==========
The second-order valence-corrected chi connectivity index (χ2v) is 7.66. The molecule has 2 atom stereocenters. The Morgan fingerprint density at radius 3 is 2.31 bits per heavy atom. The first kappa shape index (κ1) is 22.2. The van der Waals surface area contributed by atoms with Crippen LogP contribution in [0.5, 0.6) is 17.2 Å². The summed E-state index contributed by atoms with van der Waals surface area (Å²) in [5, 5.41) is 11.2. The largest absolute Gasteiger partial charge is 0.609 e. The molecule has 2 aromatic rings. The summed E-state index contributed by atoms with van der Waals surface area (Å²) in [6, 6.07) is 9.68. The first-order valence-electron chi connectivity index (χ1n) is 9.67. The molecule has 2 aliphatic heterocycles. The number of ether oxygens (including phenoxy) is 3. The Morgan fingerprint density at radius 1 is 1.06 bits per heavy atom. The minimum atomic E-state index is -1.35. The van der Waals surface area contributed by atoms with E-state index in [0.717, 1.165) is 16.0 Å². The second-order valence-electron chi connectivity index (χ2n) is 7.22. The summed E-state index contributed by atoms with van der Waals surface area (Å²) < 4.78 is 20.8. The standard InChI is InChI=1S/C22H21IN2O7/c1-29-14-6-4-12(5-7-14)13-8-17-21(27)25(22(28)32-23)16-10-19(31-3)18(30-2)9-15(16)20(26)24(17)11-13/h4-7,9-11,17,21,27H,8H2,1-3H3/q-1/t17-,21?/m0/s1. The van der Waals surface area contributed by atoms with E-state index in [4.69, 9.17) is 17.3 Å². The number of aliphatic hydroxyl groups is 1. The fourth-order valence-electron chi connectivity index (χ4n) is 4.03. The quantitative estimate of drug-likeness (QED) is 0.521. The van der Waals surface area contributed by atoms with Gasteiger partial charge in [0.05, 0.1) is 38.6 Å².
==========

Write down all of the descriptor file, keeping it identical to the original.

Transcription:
The second-order valence-corrected chi connectivity index (χ2v) is 7.66. The molecule has 2 atom stereocenters. The Morgan fingerprint density at radius 3 is 2.31 bits per heavy atom. The first kappa shape index (κ1) is 22.2. The van der Waals surface area contributed by atoms with Crippen LogP contribution in [0.5, 0.6) is 17.2 Å². The summed E-state index contributed by atoms with van der Waals surface area (Å²) in [5, 5.41) is 11.2. The largest absolute Gasteiger partial charge is 0.609 e. The molecule has 2 aromatic rings. The summed E-state index contributed by atoms with van der Waals surface area (Å²) in [6, 6.07) is 9.68. The first-order valence-electron chi connectivity index (χ1n) is 9.67. The molecule has 2 aliphatic heterocycles. The number of ether oxygens (including phenoxy) is 3. The Morgan fingerprint density at radius 1 is 1.06 bits per heavy atom. The minimum atomic E-state index is -1.35. The van der Waals surface area contributed by atoms with E-state index in [0.717, 1.165) is 16.0 Å². The second-order valence-electron chi connectivity index (χ2n) is 7.22. The summed E-state index contributed by atoms with van der Waals surface area (Å²) < 4.78 is 20.8. The standard InChI is InChI=1S/C22H21IN2O7/c1-29-14-6-4-12(5-7-14)13-8-17-21(27)25(22(28)32-23)16-10-19(31-3)18(30-2)9-15(16)20(26)24(17)11-13/h4-7,9-11,17,21,27H,8H2,1-3H3/q-1/t17-,21?/m0/s1. The van der Waals surface area contributed by atoms with E-state index in [4.69, 9.17) is 17.3 Å². The number of aliphatic hydroxyl groups is 1. The fourth-order valence-electron chi connectivity index (χ4n) is 4.03. The quantitative estimate of drug-likeness (QED) is 0.521. The van der Waals surface area contributed by atoms with Gasteiger partial charge in [0.05, 0.1) is 38.6 Å².